Ms. Conran sold the book for a reported $1 million to Simon & Schuster, and Michael Korda, her editor, set out to teach her how to write a best-selling novel. She moved into an office next to his, “doggedly rewriting in a tiny hand,” as he put it in his memoir, “Another Life: A Memoir of Other People” (1999), covering the walls with plotlines and chronologies in different color ink and “driving a succession of typists mad.”

“Few writers have taken to criticism with more cheer and harder work than she did,” Mr. Korda wrote, “and we soon became friends. Her determination was something of a force of nature and was, in its own way, infectious.”

“Lace” was promoted to the hilt — some publishing industry types called it the “Mommy, Who?” book — not just in bookstores but also in clothing shops in Beverly Hills, and with giveaways like lace garters embroidered with the book’s title in gold. It was panned by critics: “It is a work of such transparent and exquisite cynicism that its triumphant march to the upper reaches of the best-seller lists seems divinely ordained,” Jonathan Yardley wrote in The Washington Post. But it fulfilled its promise, and Mr. Yardley’s prediction, selling many millions of copies (teenagers passed the book around like contraband, and inspiring a mini-series starring Phoebe Cates (critics panned that, too) and a sequel, “Lace II” (1985).

The much-ballyhooed goldfish adventure, according to Sebastian Conran, came from his father, but not because he had lived it. He had heard about the practice while on a business trip to Scandinavia and passed the tale along to Ms. Conran, though the original anecdote apparently involved a stickleback.

“Both my parents self-perpetuated mythologies,” Sebastian Conran said. “But there’s likely a kernel of truth behind every story.”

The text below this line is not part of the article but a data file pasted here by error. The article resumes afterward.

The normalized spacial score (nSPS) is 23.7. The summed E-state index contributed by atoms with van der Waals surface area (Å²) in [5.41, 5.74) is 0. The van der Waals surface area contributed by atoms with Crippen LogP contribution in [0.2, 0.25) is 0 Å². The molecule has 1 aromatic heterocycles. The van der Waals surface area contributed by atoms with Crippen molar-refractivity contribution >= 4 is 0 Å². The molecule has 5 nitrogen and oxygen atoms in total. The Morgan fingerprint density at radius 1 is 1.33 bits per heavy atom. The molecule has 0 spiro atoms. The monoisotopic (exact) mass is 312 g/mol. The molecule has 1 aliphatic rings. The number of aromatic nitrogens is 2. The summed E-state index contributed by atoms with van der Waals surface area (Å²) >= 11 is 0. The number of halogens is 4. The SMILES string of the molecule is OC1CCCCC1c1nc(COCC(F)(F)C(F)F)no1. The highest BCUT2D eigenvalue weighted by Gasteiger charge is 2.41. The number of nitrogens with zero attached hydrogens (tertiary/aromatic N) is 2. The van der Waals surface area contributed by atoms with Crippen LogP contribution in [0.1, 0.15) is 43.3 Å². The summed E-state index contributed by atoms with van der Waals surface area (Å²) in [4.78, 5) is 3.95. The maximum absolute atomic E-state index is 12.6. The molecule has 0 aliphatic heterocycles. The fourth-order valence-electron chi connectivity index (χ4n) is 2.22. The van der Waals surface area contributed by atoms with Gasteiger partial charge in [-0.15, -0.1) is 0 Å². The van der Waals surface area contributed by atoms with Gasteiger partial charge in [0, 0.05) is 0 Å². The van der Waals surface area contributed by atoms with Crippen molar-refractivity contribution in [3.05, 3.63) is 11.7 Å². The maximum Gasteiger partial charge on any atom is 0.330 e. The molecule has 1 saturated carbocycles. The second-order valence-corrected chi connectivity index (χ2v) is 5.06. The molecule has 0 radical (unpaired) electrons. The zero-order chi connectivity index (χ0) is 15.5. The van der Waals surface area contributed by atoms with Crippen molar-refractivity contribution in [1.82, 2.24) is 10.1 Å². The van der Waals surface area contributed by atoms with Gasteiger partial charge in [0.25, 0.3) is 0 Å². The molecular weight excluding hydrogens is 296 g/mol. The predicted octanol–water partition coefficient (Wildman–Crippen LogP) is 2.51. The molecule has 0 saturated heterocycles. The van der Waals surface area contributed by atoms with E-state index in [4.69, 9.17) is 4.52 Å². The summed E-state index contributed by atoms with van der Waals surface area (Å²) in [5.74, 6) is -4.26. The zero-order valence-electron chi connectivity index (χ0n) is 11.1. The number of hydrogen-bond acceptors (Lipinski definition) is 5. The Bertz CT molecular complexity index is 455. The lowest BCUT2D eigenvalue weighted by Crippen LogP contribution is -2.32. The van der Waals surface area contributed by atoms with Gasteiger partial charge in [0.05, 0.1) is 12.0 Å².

Shirley Ida Pearce was born on Sept. 21, 1932, in London, the eldest of six children. Her father, Thirlby, was a master mariner who became a dry cleaning magnate. He was also an alcoholic who abused and terrified his family, while her mother, Ida (Wakelin) Pearce, tried to keep the peace. Shirley learned to mute her personality to stay out of his way.

She attended the St. Paul’s Girls’ School in West London, where she was taught, she told The Independent, “by a generation of women who’d lost their fiancés in the first World War and were quietly feminist,” and then a finishing school in Switzerland.

When she returned to England, her father threw her out of the house in an alcoholic rage. She worked as a model in London, which paid for art school classes. She met Mr. Conran while waitressing in his soup-and-salad bar, the Soup Kitchen. They married in 1955, and she went to work for his company, Conran Design Group. “He had a sense of mission,” she said. “I was head acolyte.”

But Mr. Conran was chronically unfaithful, and Ms. Conran caught him out by giving a bar of Roger & Gallet carnation-scented soap as a Christmas present to the woman she suspected he was having an affair with at the time. When he came home smelling of the stuff, she left.

Ms. Conran wrote five more potboilers after “Lace,” but none proved to be as popular. “Savages” (1987) was about a group of women who are left to fend for themselves on a deserted tropical island after their husbands are executed by a dictator. With typical enthusiasm, Ms. Conran threw herself into researching survival skills.

“It wasn’t the reviewers who killed the book,” Mr. Korda, her editor, wrote. “The problem was that Shirley’s readers evidently didn’t want to read about women eating raw fish or building a raft or learning to kill with their bare hands.”

After her midlife windfall — during which time she bought, and sold, an apartment in Manhattan and an 11th-century castle near Cannes, France — Ms. Conran devoted herself to founding organizations promoting work-life balance, financial literacy and math skills. She was made a dame, the female equivalent of a knight, in Britain in 2023 for her services to mathematics education.

In addition to her sons, Ms. Conran is survived by two grandchildren and her siblings, Isabel Carr and Richard Pearce. Two brief marriages, to John Stephenson and Kevin O’Sullivan, ended in divorce. Mr. Conran died in 2020.

As Ms. Conran said, “A woman has to be her own Prince Charming.”